“Next to the podium a speaker stood beside a blender in which she put almond milk, half of an avocado, a banana and flax seeds. Conference participants were told to eat fresh fruits and vegetables, to abstain from sugar and dairy and meat. We were urged to avoid white foods and instead to consume dark greens, bright oranges, vivid reds and glowing yellows. Raw and organic are the way to go, or slow roasted and locally grown. Whole grains should be a staple, but turmeric, garlic and ginger can be added abundantly, along with blueberries, walnuts, wild salmon and especially kale.”
“For many cancer survivors, a better quality of life is as close as the nearest pair of sneakers. That’s because a growing body of research, including two recent studies led by Yale Cancer Center, show that exercise is a powerful way for survivors to improve quality of life.
“The studies were presented at the 2015 Annual Meeting of the American Society of Clinical Oncology in Chicago. The first evaluated the effect of the LIVESTRONG at the YMCA program on cancer survivors who participated in twice-weekly, 90 minute exercise sessions for 3 months at local YMCAs. The other study explored whether home-based exercise programs that encouraged brisk walking could improve fatigue and quality of life for ovarian cancer survivors. Both studies showed exercise to be a potent tool for survivors to improve life in many areas.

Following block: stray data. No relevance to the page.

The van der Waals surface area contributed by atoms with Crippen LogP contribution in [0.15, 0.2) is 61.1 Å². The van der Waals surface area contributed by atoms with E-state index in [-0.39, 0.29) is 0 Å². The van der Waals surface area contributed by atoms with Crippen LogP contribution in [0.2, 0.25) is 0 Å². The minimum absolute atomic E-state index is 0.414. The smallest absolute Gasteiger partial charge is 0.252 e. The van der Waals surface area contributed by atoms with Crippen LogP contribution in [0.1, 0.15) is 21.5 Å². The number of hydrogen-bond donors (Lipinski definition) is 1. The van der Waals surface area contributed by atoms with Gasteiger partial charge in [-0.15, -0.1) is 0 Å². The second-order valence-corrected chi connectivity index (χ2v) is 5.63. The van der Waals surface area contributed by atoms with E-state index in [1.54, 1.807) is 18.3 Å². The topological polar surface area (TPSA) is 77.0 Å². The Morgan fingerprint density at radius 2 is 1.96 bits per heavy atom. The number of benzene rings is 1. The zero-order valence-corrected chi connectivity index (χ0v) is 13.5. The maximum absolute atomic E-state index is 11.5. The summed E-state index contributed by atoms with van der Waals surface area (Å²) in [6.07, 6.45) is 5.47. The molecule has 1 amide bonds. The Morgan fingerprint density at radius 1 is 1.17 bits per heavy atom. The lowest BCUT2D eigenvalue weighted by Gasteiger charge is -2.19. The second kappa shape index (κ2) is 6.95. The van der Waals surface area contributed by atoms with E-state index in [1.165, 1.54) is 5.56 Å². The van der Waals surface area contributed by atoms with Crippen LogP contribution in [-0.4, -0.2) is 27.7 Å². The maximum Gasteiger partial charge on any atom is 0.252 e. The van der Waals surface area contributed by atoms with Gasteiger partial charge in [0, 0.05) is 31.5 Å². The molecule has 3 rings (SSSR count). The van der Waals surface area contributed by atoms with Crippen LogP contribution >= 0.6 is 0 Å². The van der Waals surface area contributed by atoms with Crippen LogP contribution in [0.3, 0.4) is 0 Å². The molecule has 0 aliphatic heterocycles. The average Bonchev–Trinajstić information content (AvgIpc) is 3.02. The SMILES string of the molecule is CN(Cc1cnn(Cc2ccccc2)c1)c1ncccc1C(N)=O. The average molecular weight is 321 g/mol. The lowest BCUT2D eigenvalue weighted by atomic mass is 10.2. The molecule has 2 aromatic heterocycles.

“The LIVESTRONG at the YMCA study was conducted by Dr. Melinda Irwin, associate professor of Epidemiology in Yale School of Public Health and associate director of population sciences at Yale Cancer Center; and Dr. Jennifer Ligibel of Dana Farber Cancer Institute. It evaluated 186 participants for quality of life, physical activity and fitness. After 12 weeks, participants were shown to experience significant increases in physical activity (71 percent exercising a minimum of 150 minutes/week vs. 26 percent for the control group); and improvements in both overall quality of life and fitness performance (according to a six- minute walk test). The participants had been diagnosed with stages I-IV of cancer and 50 percent had breast cancer. In addition, at the outset of the program, the majority of the participants had been inactive.”
“The American Cancer Society estimated that 220,800 new cases of prostate cancer will be diagnosed in the United States in 2015. Approximately 27,540 men will die of the disease, accounting for 5 percent of all cancer deaths.
“A common treatment for prostate cancer is a prostatectomy, in which all or part of the prostate gland is removed. Recent studies have shown that this procedure is often over-prescribed. As early as 2010, the New England Journal of Medicine reported that such a procedure extended the lives of just 1 patient in 48. Side effects from the surgery, including urinary incontinence and impotence, can affect the quality of life of the patient.
” ‘For every 20 surgery procedures to take out the prostate, it is estimated that only one life is saved,’ said Gabriel Popescu, director of the Quantitative Light Imaging Laboratory (QLI) and senior author on the study. ‘For the other 19 people, they would be better left alone, because with removing the prostate, the quality of life goes down dramatically. So if you had a tool that could tell which patient will actually be more likely to have a bad outcome, then you could more aggressively treat that case.’ ”